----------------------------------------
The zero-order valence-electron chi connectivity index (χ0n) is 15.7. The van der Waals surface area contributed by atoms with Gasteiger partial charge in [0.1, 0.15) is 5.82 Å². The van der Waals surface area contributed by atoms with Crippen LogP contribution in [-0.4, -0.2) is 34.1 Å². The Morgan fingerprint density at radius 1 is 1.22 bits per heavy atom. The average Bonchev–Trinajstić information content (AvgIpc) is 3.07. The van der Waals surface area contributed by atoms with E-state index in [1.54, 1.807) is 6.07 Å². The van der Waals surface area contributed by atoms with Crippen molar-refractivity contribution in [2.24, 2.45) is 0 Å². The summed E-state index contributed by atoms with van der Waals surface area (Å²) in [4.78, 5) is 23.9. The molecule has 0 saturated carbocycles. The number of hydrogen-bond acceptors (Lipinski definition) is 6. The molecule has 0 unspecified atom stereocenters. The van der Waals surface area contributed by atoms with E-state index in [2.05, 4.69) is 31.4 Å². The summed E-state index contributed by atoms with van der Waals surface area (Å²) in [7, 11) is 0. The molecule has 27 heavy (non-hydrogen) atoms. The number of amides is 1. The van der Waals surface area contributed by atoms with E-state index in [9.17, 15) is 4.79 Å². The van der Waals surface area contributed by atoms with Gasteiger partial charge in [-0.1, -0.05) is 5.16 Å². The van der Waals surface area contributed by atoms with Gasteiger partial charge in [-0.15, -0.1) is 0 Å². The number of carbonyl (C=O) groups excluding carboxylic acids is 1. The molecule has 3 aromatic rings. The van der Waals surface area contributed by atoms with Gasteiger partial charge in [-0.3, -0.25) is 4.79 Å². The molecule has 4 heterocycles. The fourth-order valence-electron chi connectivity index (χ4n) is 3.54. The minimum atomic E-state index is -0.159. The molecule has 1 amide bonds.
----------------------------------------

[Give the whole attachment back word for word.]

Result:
The zero-order valence-electron chi connectivity index (χ0n) is 15.7. The van der Waals surface area contributed by atoms with Gasteiger partial charge in [0.1, 0.15) is 5.82 Å². The van der Waals surface area contributed by atoms with Crippen LogP contribution in [-0.4, -0.2) is 34.1 Å². The Morgan fingerprint density at radius 1 is 1.22 bits per heavy atom. The average Bonchev–Trinajstić information content (AvgIpc) is 3.07. The van der Waals surface area contributed by atoms with E-state index in [1.54, 1.807) is 6.07 Å². The van der Waals surface area contributed by atoms with Crippen molar-refractivity contribution in [2.24, 2.45) is 0 Å². The summed E-state index contributed by atoms with van der Waals surface area (Å²) in [4.78, 5) is 23.9. The molecule has 0 saturated carbocycles. The number of hydrogen-bond acceptors (Lipinski definition) is 6. The molecule has 0 unspecified atom stereocenters. The van der Waals surface area contributed by atoms with E-state index in [2.05, 4.69) is 31.4 Å². The summed E-state index contributed by atoms with van der Waals surface area (Å²) in [7, 11) is 0. The molecule has 27 heavy (non-hydrogen) atoms. The number of amides is 1. The van der Waals surface area contributed by atoms with E-state index in [9.17, 15) is 4.79 Å². The van der Waals surface area contributed by atoms with Gasteiger partial charge in [-0.1, -0.05) is 5.16 Å². The van der Waals surface area contributed by atoms with Gasteiger partial charge in [-0.15, -0.1) is 0 Å². The number of carbonyl (C=O) groups excluding carboxylic acids is 1. The molecule has 3 aromatic rings. The van der Waals surface area contributed by atoms with Gasteiger partial charge in [-0.3, -0.25) is 4.79 Å². The molecule has 4 heterocycles. The fourth-order valence-electron chi connectivity index (χ4n) is 3.54. The minimum atomic E-state index is -0.159. The molecule has 1 amide bonds.